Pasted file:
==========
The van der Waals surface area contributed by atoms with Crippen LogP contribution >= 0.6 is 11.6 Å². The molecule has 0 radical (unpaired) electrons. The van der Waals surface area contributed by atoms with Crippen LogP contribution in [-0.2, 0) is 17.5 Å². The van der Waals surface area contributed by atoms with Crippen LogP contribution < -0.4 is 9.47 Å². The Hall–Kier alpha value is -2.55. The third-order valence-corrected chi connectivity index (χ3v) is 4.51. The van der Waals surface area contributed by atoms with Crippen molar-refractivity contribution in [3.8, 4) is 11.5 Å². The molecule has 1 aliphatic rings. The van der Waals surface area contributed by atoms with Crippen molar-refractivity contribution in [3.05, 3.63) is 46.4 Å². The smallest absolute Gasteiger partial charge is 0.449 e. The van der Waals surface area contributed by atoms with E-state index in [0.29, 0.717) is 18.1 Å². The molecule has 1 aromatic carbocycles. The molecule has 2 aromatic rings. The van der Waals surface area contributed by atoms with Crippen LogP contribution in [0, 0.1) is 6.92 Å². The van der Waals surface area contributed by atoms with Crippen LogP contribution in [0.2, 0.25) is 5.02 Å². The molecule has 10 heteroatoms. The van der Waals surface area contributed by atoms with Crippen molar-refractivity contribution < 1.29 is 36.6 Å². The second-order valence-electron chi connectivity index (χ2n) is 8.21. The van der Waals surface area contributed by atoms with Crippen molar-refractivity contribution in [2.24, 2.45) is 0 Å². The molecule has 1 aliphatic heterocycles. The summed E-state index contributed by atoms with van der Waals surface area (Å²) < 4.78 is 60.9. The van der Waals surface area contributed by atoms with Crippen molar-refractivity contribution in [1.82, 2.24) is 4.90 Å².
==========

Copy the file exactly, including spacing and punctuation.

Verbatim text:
The van der Waals surface area contributed by atoms with Crippen LogP contribution >= 0.6 is 11.6 Å². The molecule has 0 radical (unpaired) electrons. The van der Waals surface area contributed by atoms with Crippen LogP contribution in [-0.2, 0) is 17.5 Å². The van der Waals surface area contributed by atoms with Crippen LogP contribution < -0.4 is 9.47 Å². The Hall–Kier alpha value is -2.55. The third-order valence-corrected chi connectivity index (χ3v) is 4.51. The van der Waals surface area contributed by atoms with Crippen molar-refractivity contribution in [3.8, 4) is 11.5 Å². The molecule has 1 aliphatic rings. The van der Waals surface area contributed by atoms with Crippen molar-refractivity contribution in [3.05, 3.63) is 46.4 Å². The smallest absolute Gasteiger partial charge is 0.449 e. The van der Waals surface area contributed by atoms with E-state index in [0.29, 0.717) is 18.1 Å². The molecule has 1 aromatic carbocycles. The molecule has 2 aromatic rings. The van der Waals surface area contributed by atoms with Crippen LogP contribution in [0, 0.1) is 6.92 Å². The van der Waals surface area contributed by atoms with Crippen LogP contribution in [0.2, 0.25) is 5.02 Å². The molecule has 10 heteroatoms. The van der Waals surface area contributed by atoms with Crippen molar-refractivity contribution < 1.29 is 36.6 Å². The second-order valence-electron chi connectivity index (χ2n) is 8.21. The van der Waals surface area contributed by atoms with Crippen molar-refractivity contribution in [2.24, 2.45) is 0 Å². The molecule has 1 aliphatic heterocycles. The summed E-state index contributed by atoms with van der Waals surface area (Å²) < 4.78 is 60.9. The van der Waals surface area contributed by atoms with Crippen molar-refractivity contribution in [1.82, 2.24) is 4.90 Å².